3. Provide individualised instruction: Every autistic student is unique, so it’s essential to provide individualized instruction that meets their specific needs and abilities. This can involve modifying activities to suit each student’s capabilities and providing additional support and accommodations as needed.
  4. Focus on functional movements: Autistic students may have difficulty with complex movements, so it’s important to focus on functional movements that are relevant and meaningful to their lives. This can include activities like walking, running, jumping, and throwing, as well as more complex movements like catching and throwing a ball.
  5. Use music and rhythm: Many autistic students are sensitive to music and rhythm, so using music and rhythm in physical education activities can help them stay engaged and motivated. This can include playing music during activities, using rhythmic exercises, and incorporating dance and movement activities.
  6. Provide opportunities for social interaction: Autistic students may have difficulty with social interactions, so it’s important to provide opportunities for social interaction in physical education. This can include group activities like team sports, as well as more individualized activities like yoga and meditation.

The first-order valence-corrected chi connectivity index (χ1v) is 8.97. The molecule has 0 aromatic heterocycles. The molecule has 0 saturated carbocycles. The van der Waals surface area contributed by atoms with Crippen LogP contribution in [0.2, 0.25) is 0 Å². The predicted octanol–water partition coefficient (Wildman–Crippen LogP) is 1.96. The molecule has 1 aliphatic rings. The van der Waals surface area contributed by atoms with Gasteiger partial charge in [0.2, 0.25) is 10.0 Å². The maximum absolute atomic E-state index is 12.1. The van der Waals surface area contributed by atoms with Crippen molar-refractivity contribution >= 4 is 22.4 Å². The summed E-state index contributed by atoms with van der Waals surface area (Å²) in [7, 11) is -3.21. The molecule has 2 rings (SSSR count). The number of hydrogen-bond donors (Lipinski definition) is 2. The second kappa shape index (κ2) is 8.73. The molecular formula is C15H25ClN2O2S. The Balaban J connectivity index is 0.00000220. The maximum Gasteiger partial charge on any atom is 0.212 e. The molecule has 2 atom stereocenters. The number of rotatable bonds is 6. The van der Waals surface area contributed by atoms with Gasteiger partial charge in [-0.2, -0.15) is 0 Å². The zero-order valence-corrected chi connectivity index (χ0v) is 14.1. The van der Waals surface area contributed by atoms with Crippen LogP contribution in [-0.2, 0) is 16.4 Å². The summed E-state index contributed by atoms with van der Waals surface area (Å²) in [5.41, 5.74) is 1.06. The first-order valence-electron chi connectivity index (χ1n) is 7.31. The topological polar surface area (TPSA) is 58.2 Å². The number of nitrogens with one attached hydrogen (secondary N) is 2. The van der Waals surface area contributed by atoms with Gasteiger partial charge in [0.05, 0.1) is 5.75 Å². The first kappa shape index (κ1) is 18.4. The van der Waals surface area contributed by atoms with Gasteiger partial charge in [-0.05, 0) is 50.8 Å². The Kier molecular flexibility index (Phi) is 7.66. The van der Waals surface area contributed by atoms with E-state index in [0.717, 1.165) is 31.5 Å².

7. Use technology: Technology can be a great tool for teaching physical education to autistic students, especially those who have difficulty with verbal instructions. Using devices like fitness trackers and apps can help students track their progress, set goals, and receive feedback and support.
  8. Offer choices and flexibility: Autistic students may have difficulty with routine and structure, so offering choices and flexibility in physical education activities can help them stay motivated and engaged. This can include allowing students to choose the activities they participate in, as well as the time and pace at which they complete them.
  9. Use visual aids to teach new skills: Many autistic students learn best through visual aids, so using visual aids like pictures and diagrams can help them learn new skills and techniques in physical education.